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Federal Reserve’s LMCI Weakens Further

Recently we’ve been writing about the three-consecutive-month decline in the Fed’s Labor Market Conditions Index (LMCI), which is updated on the Monday after the employment report. The sluggish April report caused the LMCI to decline further, making it a four-month streak. The decline may not look like much on the graph on p. 7, but four-month running declines are rare outside recessions or the months immediately preceding them. There were such streaks during the “mid-cycle slowdowns” of 1985–1986 and 1995–1996, but those followed periods of Federal Reserve tightening. Otherwise, none.

LMCI

We suppose you could call the end of QE and the upward nudge in fed funds a tightening, but the central bank remains extraordinarily indulgent with little immediate prospect of a hostile turn. So count us slightly more troubled than we were the time time we wrote about this.

Nothing Mysterious about this “Mystery”

People sometimes describe significant changes in productivity growth as a “mystery.” For sure, it’s a complicated question, but for us the greatest mystery is why so few people care that trend U.S. productivity growth is approaching 0, the worst performance since modern statistics began. And why do one has the will to lead a charge in hopes of reversing that trend.

But the “why” is, of course, something worth investigating. As we’ve written in the past (most recently in our February 11 issue), a low level of investment in equipment and software is part of the explanation—a contrast with the late 1990s, when we saw a burst in such investment and a consequent sharp, though short-lived, acceleration in productivity growth. Both ended with the investment bust of the early 2000s. Productivity growth then entered a long downtrend that shows no sign of stabilizing yet. Investment (as a share of GDP) fell sharply from 2000 to 2004, picked up some into 2006, and collapsed with the Great Recession. It’s recovered from the depths of 2009–2010, but remains below its 1950–2007 average. As we point out regularly when we review the Fed’s financial accounts, it’s not because Corporate America is short of funds. Managers seem to prefer stock buybacks and M&A to capital expenditures.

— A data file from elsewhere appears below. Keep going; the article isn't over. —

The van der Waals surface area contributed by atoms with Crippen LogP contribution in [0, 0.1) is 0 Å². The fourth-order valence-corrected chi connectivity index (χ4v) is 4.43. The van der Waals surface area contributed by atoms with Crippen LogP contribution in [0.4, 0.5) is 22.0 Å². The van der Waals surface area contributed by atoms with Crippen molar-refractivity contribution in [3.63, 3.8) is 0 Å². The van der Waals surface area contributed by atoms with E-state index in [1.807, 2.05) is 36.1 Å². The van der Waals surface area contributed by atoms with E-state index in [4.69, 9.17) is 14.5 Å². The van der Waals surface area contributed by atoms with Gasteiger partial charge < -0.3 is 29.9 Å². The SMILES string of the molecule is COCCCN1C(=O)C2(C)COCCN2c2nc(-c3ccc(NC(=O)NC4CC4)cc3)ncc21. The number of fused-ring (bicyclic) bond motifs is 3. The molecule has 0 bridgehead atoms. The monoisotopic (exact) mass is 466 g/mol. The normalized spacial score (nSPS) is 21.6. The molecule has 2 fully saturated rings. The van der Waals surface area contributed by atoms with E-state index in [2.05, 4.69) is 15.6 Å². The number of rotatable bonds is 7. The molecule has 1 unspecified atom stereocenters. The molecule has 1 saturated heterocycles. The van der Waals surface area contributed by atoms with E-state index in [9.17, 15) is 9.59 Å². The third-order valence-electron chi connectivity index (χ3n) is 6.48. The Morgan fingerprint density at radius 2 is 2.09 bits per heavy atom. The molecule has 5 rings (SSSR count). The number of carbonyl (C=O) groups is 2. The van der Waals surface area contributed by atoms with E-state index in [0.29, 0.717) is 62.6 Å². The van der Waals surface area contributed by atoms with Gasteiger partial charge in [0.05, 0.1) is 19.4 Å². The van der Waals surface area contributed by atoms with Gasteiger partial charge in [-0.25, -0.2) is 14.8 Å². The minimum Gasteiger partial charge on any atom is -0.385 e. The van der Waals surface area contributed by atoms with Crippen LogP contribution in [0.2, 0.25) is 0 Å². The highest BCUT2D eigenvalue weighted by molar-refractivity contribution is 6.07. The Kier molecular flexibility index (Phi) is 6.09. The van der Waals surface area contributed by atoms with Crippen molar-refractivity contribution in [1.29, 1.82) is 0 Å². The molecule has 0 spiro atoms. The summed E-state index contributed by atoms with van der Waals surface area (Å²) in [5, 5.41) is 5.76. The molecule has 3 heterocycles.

But that’s not all. Two recent papers offer some interesting other theories of the productivity slowdown: the malignant effects of a credit bubble on the real economy (and not just after, but during), and a low rate of business startups.

The first paper, by Claudio Borio, Enisse Kharroubi, Christian Upper and Fabrizio Zampolli of the Bank for International Settlements, investigates the effects of credit booms, labor reallocations across major sectors, and financial crises on productivity growth. Their data comes from the experience of 21 advanced economies since 1969. Borio & Co. model changes in overall productivity growth as the joint product of “common,” economy-wide features and specific movements of labor across sectors with different rates of productivity growth. They find that credit booms often lead to the withdrawal of labor from high-productivity-growth sectors, especially manufacturing, and its shift to lower-growth ones, especially construction. (This was certainly a feature of the housing bubble in the U.S.: from 2004 through 2006, annual employment growth in construction ran between 3–7%, while manufacturing growth bobbed about between 0% and -1%.)

But the subsequent bust also does serious productivity damage. As we know all too well, post-financial-crisis recessions are deeper, longer, and more persistent than the garden-variety kind. Unlike the bubble phase, where the damage is mostly the result of the bad reallocation of labor, the post-crisis phase damages both the “common” component and the allocation component. The combined effects of the bubble and bust amount to a cumulative negative shock to productivity growth of 4 percentage points that can last nearly a decade.